Add greens—spinach, kale, escarole. I use half a bag of frozen spinach.
Boil ditalini or any kind of small-sized pasta (i.e., elbows) separately and add to soup at the end.
Serve with garden salad and crusty bread.
We had a salad with every meal (and wine), and consciously had no desserts except ice cream one night when it just “fit” and Shirley’s yummy apple “pie.”
Here's her recipe.
Slice into thin slices and sprinkle with cinnamon. Voila! Low cal apple pie.
Not since my years with my colleagues in Kazakhstan, have I felt such sustained joy in the presence of other women.
As I wrote in the final chapters of At Home on the Kazakh Steppe, I’d been afraid I’d never again find such camaraderie as I had with my colleagues. But after this weekend, with these four particular women, I know better.
Magic happened when we put our egos on the shelf. For one week, we focused on connection, companionship, generosity, kindness, respect, and fun. And, oh yes, we got a LOT of work done too.
Here’s a recap of how our week shook out.
We chose the warmest day of the week to hike on the beach,
which, because of the wind, became a hike on the Woodland Trail,
to see the ponies
which led to a hike on a second side trail to see the water,
which turned out to be the wrong trail, resulting in a call for an unanticipated rescue vehicle.
Our one-mile walk on the beach had, according to someone’s pedometer, turned out to be three times the distance. For one of our party, that was simply too much.
Ah, the memories.
We fixed our own breakfasts and lunches and wound up together on the sun porch overlooking the canal, visiting, exploring ideas, and telling stories as we ate. And laughing. Always laughing.
Following each breakfast and lunch, we were on our own to write, read, edit, or explore.
Some took writing breaks and walked around the neighborhood. Here’s a shot that Shirley took at the end of my street.
After dinner, we gathered more formally in the living room. From 7 to 9 (or later), one of us had the spotlight: an opportunity to talk about, ask about, or read to the rest of us whatever she wanted.
Here’s Shirley exploring her “box in the basement” with us.
We each sought clarity in these sessions and, from all accounts, we each got it.
We also got to know one another in a new way during these talks. We learned of our early struggles, our future goals, and our ever-present challenges.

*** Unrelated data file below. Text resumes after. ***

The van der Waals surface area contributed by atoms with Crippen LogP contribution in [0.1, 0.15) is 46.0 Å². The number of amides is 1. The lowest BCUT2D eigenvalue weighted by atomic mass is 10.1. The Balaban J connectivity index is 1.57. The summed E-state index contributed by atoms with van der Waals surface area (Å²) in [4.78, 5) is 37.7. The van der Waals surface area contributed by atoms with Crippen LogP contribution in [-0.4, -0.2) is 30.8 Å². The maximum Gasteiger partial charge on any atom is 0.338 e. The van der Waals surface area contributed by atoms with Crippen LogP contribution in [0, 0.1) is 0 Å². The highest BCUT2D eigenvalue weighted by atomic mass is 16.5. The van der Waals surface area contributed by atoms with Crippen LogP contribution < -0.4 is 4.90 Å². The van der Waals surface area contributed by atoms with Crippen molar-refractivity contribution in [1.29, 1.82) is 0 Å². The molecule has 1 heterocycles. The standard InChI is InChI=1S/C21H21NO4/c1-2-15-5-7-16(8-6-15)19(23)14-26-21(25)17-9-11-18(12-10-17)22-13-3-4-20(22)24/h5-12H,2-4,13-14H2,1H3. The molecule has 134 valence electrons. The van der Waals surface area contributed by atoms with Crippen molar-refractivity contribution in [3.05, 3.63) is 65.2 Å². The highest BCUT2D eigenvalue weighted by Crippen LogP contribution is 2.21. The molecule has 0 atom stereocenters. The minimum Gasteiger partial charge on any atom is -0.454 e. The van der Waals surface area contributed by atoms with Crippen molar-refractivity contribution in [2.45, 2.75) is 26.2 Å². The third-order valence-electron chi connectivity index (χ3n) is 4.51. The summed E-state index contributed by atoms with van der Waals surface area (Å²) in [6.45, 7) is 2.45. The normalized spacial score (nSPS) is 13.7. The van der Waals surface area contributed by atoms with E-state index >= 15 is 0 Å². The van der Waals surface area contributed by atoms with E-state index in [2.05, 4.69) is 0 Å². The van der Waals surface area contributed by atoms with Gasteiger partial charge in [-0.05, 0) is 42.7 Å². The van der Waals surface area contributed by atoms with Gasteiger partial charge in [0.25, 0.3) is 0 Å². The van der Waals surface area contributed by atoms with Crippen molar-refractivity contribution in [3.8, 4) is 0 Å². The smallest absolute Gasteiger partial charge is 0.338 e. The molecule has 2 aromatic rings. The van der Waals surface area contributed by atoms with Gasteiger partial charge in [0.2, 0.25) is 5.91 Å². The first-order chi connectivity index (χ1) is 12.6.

When it was my turn, I got a surprise.
After getting feedback on a few “shimmering images” I’d written, I asked about my blog. These were women whose opinion I trusted. My blog had been, after all, how I’d come to know them. And last week, my blog had me stymied.
“I thought I knew you,” came the important comment. “But you are much funnier, livelier … in person.” It didn’t take us long to go from that to laughing about the possibilities in store for me as And So It Goes (“what does that mean?”) became
“But I did that with that breastfeeding one,” I protested, referring to my post of January 28, Bringing Cultural Differences Home. And I waxed on about how that story had first landed on me: with a gulp and a gasp and an OMG or two.
“Write that,” exclaimed the blonde one. And she gave me a homework assignment!
As a result, “eyes high on my forehead” and “eyebrows in a permanent arc” shall live forever in my blog of February 11, Breastfeeding Six Year Olds.
I don’t know if I’ll be able to maintain my newly unveiled voice of mirthful irreverence in isolation. This part of me, what these women called my sense of humor, doesn’t appear on demand. It’s not like I control it. Instead, I feed off the straight lines of others and I’m not sure I can feed alone (in the tank, as it were).
Time will, as it generally does, tell.
Today’s post is coming one day early so that
the women I mention below can coordinate our blog posts.
I’ll be back to my Wednesday schedule next week.
I’ll close with two of my favorite photos from our week and some links.
For those of you who normally follow all five of our blogs, I can only say, “Hang in there. And notice the differences.”
We all experienced the same week together; yet, we will invariably have remembered it differently. I’m eager to learn just how. I hope you’ll visit their sites too and see just what these differences are. After all, isn’t it the differences among us that makes life interesting, gives it its spice?
FOR FURTHER INFORMATION ON USING MY LITTLE LOG “SEASIDE RETREAT” CABIN FOR YOUR WRITERS’ RETREAT, CLICK HERE